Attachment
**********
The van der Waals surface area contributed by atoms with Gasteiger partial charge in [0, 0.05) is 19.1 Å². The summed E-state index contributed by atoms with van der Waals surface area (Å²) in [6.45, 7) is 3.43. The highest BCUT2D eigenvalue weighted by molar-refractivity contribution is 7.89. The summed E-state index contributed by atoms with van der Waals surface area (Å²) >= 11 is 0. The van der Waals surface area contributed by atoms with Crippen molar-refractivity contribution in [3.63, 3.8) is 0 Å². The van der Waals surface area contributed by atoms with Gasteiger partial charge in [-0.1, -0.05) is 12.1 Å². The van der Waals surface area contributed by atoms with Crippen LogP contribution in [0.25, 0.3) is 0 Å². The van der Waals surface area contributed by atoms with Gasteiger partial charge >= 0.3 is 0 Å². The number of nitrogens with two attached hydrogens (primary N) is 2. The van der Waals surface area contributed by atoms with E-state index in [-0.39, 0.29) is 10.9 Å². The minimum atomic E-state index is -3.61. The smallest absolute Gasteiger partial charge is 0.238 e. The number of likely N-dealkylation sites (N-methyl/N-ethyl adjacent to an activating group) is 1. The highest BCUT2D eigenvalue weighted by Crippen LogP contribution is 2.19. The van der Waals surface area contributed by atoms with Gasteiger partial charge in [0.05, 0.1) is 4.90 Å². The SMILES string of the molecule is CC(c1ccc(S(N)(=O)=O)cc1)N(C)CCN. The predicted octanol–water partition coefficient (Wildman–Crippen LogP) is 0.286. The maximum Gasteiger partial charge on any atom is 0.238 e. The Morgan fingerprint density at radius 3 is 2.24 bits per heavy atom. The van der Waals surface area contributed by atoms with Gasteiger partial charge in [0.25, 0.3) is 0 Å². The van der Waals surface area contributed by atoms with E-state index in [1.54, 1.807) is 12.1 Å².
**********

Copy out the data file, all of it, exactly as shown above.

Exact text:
The van der Waals surface area contributed by atoms with Gasteiger partial charge in [0, 0.05) is 19.1 Å². The summed E-state index contributed by atoms with van der Waals surface area (Å²) in [6.45, 7) is 3.43. The highest BCUT2D eigenvalue weighted by molar-refractivity contribution is 7.89. The summed E-state index contributed by atoms with van der Waals surface area (Å²) >= 11 is 0. The van der Waals surface area contributed by atoms with Crippen molar-refractivity contribution in [3.63, 3.8) is 0 Å². The van der Waals surface area contributed by atoms with Gasteiger partial charge in [-0.1, -0.05) is 12.1 Å². The van der Waals surface area contributed by atoms with Crippen LogP contribution in [0.25, 0.3) is 0 Å². The van der Waals surface area contributed by atoms with Gasteiger partial charge >= 0.3 is 0 Å². The number of nitrogens with two attached hydrogens (primary N) is 2. The van der Waals surface area contributed by atoms with E-state index in [-0.39, 0.29) is 10.9 Å². The minimum atomic E-state index is -3.61. The smallest absolute Gasteiger partial charge is 0.238 e. The number of likely N-dealkylation sites (N-methyl/N-ethyl adjacent to an activating group) is 1. The highest BCUT2D eigenvalue weighted by Crippen LogP contribution is 2.19. The van der Waals surface area contributed by atoms with Gasteiger partial charge in [0.05, 0.1) is 4.90 Å². The SMILES string of the molecule is CC(c1ccc(S(N)(=O)=O)cc1)N(C)CCN. The predicted octanol–water partition coefficient (Wildman–Crippen LogP) is 0.286. The maximum Gasteiger partial charge on any atom is 0.238 e. The Morgan fingerprint density at radius 3 is 2.24 bits per heavy atom. The van der Waals surface area contributed by atoms with Gasteiger partial charge in [0.25, 0.3) is 0 Å². The van der Waals surface area contributed by atoms with E-state index in [1.54, 1.807) is 12.1 Å².